Journal article

Identifying the consequences of ocean sprawl for sedimentary habitats

Eliza C Heery, Melanie J Bishop, Lincoln P Critchley, Ana B Bugnot, Laura Airoldi, Mariana Mayer-Pinto, Emma V Sheehan, Ross A Coleman, Lynette HL Loke, Emma L Johnston, Valeriya Komyakova, Rebecca L Morris, Elisabeth MA Strain, Larissa A Naylor, Katherine A Dafforn

Journal of Experimental Marine Biology and Ecology | Elsevier | Published : 2017

Abstract

Extensive development and construction in marine and coastal systems is driving a phenomenon known as “ocean sprawl”. Ocean sprawl removes or transforms marine habitats through the addition of artificial structures and some of the most significant impacts are occurring in sedimentary environments. Marine sediments have substantial social, ecological, and economic value, as they are rich in biodiversity, crucial to fisheries productivity, and major sites of nutrient transformation. Yet the impact of ocean sprawl on sedimentary environments has largely been ignored. Here we review current knowledge of the impacts to sedimentary ecosystems arising from artificial structures. Artificial structu..

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Grants

Awarded by National Science Foundation through University of Washington's Integrative Graduate Education and Research Traineeship


Awarded by ARC Linkage Grant


Awarded by project MERMAID (EU FP7 - Ocean)


Awarded by Engineering and Physical Sciences Research Council (EPSRC)


Awarded by Engineering and Physical Sciences Research Council


Awarded by Natural Environment Research Council


Funding Acknowledgements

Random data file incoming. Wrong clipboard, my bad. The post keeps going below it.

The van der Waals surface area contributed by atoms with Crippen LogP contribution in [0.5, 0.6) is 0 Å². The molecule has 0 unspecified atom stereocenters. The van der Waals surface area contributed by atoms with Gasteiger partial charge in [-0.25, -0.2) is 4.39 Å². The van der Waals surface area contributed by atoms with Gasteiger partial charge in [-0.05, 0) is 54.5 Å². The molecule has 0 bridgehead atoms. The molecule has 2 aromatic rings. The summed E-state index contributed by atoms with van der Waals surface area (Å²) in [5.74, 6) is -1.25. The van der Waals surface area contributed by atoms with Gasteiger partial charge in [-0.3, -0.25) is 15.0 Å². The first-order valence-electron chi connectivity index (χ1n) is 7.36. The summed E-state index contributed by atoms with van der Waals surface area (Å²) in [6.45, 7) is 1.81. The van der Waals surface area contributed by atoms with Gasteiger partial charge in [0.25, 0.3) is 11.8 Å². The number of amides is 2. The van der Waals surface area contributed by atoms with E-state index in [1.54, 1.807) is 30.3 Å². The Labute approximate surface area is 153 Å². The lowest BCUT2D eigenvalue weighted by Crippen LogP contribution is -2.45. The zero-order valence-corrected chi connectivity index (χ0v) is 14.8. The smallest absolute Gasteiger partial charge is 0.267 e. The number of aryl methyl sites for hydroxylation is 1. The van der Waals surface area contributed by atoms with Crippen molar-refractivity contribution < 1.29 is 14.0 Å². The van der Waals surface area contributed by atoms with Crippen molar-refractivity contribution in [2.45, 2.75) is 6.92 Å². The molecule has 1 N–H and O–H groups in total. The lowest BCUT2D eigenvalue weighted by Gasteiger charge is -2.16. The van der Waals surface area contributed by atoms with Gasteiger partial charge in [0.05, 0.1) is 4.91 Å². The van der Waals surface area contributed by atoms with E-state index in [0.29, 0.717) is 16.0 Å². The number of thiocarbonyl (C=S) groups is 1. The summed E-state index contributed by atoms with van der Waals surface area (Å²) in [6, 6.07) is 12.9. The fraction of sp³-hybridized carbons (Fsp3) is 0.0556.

Heery was funded by the National Science Foundation through University of Washington's Integrative Graduate Education and Research Traineeship (NSF DGE-1068839). Bishop and Critchley received support from the NSW Office of Environment and Heritage through the Coastal Processes and Responses Node of the NSW Adaptation Hub. Dafforn, Johnston, Mayer-Pinto, and Bugnot were supported by an ARC Linkage Grant (LP140100753) awarded to Dafforn & Johnston. This is SIMS publication number 182. Airoldi was supported from projects MERMAID (EU FP7 - Ocean - 2011 - 288710) and "TETRIS - Observing, modelling and Testing synergies and TRade-offs for the adaptive management of multiple Impacts in coastal Systems" (PRIN 2011, Italian Ministry of Education, University and Research). Komyakova received support from Holsworth Wildlife Research Endowment awarded by Equity Trustees. Strain was supported by The Ian Potter Foundation and The New South Wales Government Office of Science and Research. Naylor was funded by the Engineering and Physical Sciences Research Council (EPSRC) EP/N508792/1. We are grateful to Louise Firth, for introducing and assembling the co-authors on this paper at the 2015 Aquatic Biodiversity and Ecosystems Conference in Liverpool, UK. [SES]